The First Discovery Of Oxygen Outside The Milky Way Galaxy

O2 has been detected around the core of the Markarian 231 galaxy. So far it has only been found in two locations in our galaxy and in the solar system.

Discovery of oxygen outside the Milky Way.
Discovery of oxygen outside the Milky Way.



Astronomers find another galaxy where there is oxygen to breathe.

🔹 Astronomers were able to identify molecular oxygen in another galaxy called Markarian 231, located 581 million light years from us.

Every time you drink a glass of H2O you are ingesting a liquid that is mostly about 13.4 billion years old, since the hydrogen atoms in the water formed only hundreds of thousands of years after the Big Bang. 

The oxygen atoms that complete the recipe for water are more recent: they formed at least 100 million years after the Big Bang, since they were "forged" in the bowels of the stars through nuclear fusion reactions, and the stars were not born until then.

In fact, thanks to the tireless work of stars, oxygen is the third most abundant chemical element in the universe. That is why molecular oxygen (O2) would be one of the easiest molecules to find in the molecular clouds. 

These are regions of the interstellar space in which matter is most concentrated, so it looks like a cloud and allows molecules to form (while in other regions of the interstellar space there are no molecules but ionised gas). 

But until now only oxygen has been found in the solar system and in two points of the galaxy: specifically, in the clouds of the Orion Nebula and the Rho Ophiuchi. 

Why this happens is unknown, but it is believed that it is not found elsewhere because O2 binds to the dust made by stars and escapes detection by telescopes.


The first detection outside the Milky Way

This week, a group of astronomers from the Chinese Academy of Sciences (CSA) announced the discovery of oxygen outside the Milky Way for the first time. The scientists, led by Junzhi Wang, have detected molecular oxygen in the Markarian 231 or UGC 08058 galaxy, located about 561 million light years from Earth.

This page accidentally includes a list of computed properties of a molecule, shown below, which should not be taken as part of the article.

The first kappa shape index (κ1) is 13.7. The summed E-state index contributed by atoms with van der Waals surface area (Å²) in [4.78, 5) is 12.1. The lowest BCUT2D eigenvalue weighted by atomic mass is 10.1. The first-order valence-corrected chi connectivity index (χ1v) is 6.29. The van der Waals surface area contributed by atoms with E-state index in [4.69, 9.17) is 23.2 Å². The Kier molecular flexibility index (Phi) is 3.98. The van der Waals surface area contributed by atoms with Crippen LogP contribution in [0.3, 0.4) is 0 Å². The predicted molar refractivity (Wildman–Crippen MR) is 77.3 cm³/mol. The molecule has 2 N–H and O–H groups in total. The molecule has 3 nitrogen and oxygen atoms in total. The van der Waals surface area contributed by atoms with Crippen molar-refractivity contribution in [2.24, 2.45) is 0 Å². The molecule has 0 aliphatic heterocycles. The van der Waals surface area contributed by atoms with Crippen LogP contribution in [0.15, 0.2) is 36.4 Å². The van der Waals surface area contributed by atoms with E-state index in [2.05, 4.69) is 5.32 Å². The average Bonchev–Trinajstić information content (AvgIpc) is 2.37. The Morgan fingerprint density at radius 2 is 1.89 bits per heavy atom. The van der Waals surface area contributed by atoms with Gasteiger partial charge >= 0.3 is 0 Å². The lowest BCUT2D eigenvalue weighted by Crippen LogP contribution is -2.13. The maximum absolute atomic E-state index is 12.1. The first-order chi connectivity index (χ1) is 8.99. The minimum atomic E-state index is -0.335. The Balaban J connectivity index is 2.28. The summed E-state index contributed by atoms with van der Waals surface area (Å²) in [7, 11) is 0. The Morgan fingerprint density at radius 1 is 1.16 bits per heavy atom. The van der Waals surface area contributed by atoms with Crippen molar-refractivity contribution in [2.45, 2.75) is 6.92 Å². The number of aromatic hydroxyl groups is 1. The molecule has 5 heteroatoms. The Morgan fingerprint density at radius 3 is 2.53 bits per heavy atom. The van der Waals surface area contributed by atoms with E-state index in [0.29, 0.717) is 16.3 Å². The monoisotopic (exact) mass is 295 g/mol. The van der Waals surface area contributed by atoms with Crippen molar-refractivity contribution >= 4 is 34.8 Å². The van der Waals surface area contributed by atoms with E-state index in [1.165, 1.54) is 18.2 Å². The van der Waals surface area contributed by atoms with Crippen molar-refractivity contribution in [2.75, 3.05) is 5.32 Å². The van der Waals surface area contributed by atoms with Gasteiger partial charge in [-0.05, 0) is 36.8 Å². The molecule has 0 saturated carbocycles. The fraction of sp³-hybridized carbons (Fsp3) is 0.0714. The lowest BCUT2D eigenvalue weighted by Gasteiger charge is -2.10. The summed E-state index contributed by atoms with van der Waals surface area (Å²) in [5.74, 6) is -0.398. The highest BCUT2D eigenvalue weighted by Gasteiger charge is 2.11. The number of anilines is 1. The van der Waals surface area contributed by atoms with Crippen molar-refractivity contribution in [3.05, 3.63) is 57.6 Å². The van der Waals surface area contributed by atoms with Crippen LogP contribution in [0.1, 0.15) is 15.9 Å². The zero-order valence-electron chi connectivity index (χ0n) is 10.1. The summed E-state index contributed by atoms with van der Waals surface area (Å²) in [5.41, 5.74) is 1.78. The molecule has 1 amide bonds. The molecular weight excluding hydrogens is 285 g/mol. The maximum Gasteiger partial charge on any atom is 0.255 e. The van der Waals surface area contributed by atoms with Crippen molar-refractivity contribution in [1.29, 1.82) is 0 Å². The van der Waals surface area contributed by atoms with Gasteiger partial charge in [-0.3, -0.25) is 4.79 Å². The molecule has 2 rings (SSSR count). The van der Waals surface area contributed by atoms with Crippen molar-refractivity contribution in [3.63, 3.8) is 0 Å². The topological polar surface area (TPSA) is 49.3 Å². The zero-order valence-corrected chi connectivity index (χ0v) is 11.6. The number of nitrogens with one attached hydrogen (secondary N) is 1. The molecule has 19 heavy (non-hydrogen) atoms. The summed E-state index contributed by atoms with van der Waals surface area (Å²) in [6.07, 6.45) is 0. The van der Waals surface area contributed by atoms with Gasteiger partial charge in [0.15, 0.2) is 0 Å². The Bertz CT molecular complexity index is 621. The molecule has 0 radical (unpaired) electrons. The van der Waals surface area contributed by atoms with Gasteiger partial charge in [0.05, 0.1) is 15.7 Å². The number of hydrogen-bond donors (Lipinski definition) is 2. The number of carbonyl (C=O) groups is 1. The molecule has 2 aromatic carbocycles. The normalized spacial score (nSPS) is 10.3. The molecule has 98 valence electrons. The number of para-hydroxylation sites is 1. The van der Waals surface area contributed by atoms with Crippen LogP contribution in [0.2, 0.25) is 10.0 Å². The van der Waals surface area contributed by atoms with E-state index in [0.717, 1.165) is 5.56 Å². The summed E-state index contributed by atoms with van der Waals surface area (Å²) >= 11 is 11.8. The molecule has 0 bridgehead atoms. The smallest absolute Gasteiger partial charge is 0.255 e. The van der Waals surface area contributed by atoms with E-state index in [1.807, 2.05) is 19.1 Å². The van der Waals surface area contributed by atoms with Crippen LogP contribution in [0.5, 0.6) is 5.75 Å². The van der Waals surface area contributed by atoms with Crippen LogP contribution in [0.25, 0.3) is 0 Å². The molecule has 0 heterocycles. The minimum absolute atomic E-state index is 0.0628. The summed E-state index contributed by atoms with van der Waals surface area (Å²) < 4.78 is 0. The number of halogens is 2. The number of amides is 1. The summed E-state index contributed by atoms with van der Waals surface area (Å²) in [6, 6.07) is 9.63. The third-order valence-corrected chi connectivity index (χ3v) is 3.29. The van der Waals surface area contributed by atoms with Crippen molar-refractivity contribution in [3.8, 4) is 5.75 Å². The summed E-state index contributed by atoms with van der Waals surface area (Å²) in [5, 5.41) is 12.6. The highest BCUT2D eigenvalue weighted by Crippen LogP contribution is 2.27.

🔹 Their conclusions have been published in "The Astrophysical Journal".

"Markarian 231" is a galaxy discovered in 1969 and is characterized by the closest quasar to the solar system. Quasars are extremely powerful sources of radiation that form when a supermassive black hole in the centre of a galaxy begins to swallow up the gas and stars that come too close to its gravitational "jaws". 

The result is, among other things, a monstrous release of energy through cosmic jets that function as gigantic particle accelerators.


The oxygen "factory" of "Markarian 231"

Wang's team suspected that the radiation released by the heart of "Markarian 231" may trigger the release of oxygen into its environment. The idea is that this oxygen would be in the form of water molecules in molecular clouds located around the quasar. 

🔹 But when the quasar's powerful radiation hits the water, it would break up and allow oxygen to be detected from the Earth.

For this reason, Wang's team set out to investigate the Markarian 231 galaxy with the 30-metre radio telescope at the Institute of Millimetric Radio Astronomy in Granada, Spain. After four days of observations, in which they tracked the galaxy at various wavelengths, they effectively detected the molecular oxygen footprint.

In particular, oxygen molecules were located at a distance of more than 32,000 light years from the convulsed centre of "Markarian 231", as Michelle Starr wrote in "ScienceAlert.com".


The birth of new stars

The ratio of oxygen to molecular hydrogen is 100 times higher in "Markarian 231" than in the Orion nebula. There, by the way, the molecular clouds release oxygen after being bombarded by the radiation from young stars, and not by a quasar, as in the distant galaxy.

Since "Markarian 231" is a very active galaxy capable of producing enormous quantities of stars, these findings have interesting implications. If these conclusions are confirmed, the work of Wang and colleagues would be very important for understanding the role of molecular oxygen in galaxies and in the formation of new stars. 

As the authors have suggested, "O2 could be an important for the molecular clouds affected by the flows of the active nuclei of galaxies - quasars".